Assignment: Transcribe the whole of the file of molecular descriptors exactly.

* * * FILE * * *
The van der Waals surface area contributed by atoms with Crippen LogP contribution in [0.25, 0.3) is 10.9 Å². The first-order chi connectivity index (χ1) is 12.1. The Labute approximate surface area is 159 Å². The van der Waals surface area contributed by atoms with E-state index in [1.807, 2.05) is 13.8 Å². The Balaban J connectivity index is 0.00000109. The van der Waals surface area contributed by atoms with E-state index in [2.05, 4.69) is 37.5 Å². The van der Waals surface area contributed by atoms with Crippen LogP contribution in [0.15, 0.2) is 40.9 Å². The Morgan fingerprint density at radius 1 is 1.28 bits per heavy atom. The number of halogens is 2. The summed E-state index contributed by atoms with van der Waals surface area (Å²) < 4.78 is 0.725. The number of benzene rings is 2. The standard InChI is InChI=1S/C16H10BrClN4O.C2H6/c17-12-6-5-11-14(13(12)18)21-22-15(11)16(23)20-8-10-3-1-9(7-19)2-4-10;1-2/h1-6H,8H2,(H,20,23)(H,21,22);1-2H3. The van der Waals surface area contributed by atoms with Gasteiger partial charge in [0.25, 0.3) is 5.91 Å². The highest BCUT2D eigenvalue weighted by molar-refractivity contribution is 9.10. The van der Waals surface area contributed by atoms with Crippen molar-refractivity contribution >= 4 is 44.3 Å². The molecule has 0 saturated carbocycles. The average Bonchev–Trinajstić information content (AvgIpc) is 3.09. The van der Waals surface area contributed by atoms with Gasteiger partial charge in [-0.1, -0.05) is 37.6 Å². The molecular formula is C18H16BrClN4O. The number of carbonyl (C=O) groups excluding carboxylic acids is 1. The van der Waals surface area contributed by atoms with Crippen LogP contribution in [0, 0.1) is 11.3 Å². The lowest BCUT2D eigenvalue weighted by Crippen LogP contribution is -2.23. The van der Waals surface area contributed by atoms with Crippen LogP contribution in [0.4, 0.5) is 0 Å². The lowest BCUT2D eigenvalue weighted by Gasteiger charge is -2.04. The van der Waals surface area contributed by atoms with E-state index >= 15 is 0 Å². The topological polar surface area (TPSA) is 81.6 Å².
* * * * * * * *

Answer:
The van der Waals surface area contributed by atoms with Crippen LogP contribution in [0.25, 0.3) is 10.9 Å². The first-order chi connectivity index (χ1) is 12.1. The Labute approximate surface area is 159 Å². The van der Waals surface area contributed by atoms with E-state index in [1.807, 2.05) is 13.8 Å². The Balaban J connectivity index is 0.00000109. The van der Waals surface area contributed by atoms with E-state index in [2.05, 4.69) is 37.5 Å². The van der Waals surface area contributed by atoms with Crippen LogP contribution in [0.15, 0.2) is 40.9 Å². The Morgan fingerprint density at radius 1 is 1.28 bits per heavy atom. The number of halogens is 2. The summed E-state index contributed by atoms with van der Waals surface area (Å²) < 4.78 is 0.725. The number of benzene rings is 2. The standard InChI is InChI=1S/C16H10BrClN4O.C2H6/c17-12-6-5-11-14(13(12)18)21-22-15(11)16(23)20-8-10-3-1-9(7-19)2-4-10;1-2/h1-6H,8H2,(H,20,23)(H,21,22);1-2H3. The van der Waals surface area contributed by atoms with Gasteiger partial charge in [0.25, 0.3) is 5.91 Å². The highest BCUT2D eigenvalue weighted by molar-refractivity contribution is 9.10. The van der Waals surface area contributed by atoms with Crippen molar-refractivity contribution >= 4 is 44.3 Å². The molecule has 0 saturated carbocycles. The average Bonchev–Trinajstić information content (AvgIpc) is 3.09. The van der Waals surface area contributed by atoms with Gasteiger partial charge in [-0.1, -0.05) is 37.6 Å². The molecular formula is C18H16BrClN4O. The number of carbonyl (C=O) groups excluding carboxylic acids is 1. The van der Waals surface area contributed by atoms with Crippen LogP contribution in [0, 0.1) is 11.3 Å². The lowest BCUT2D eigenvalue weighted by Crippen LogP contribution is -2.23. The van der Waals surface area contributed by atoms with Crippen LogP contribution in [0.4, 0.5) is 0 Å². The lowest BCUT2D eigenvalue weighted by Gasteiger charge is -2.04. The van der Waals surface area contributed by atoms with E-state index >= 15 is 0 Å². The topological polar surface area (TPSA) is 81.6 Å².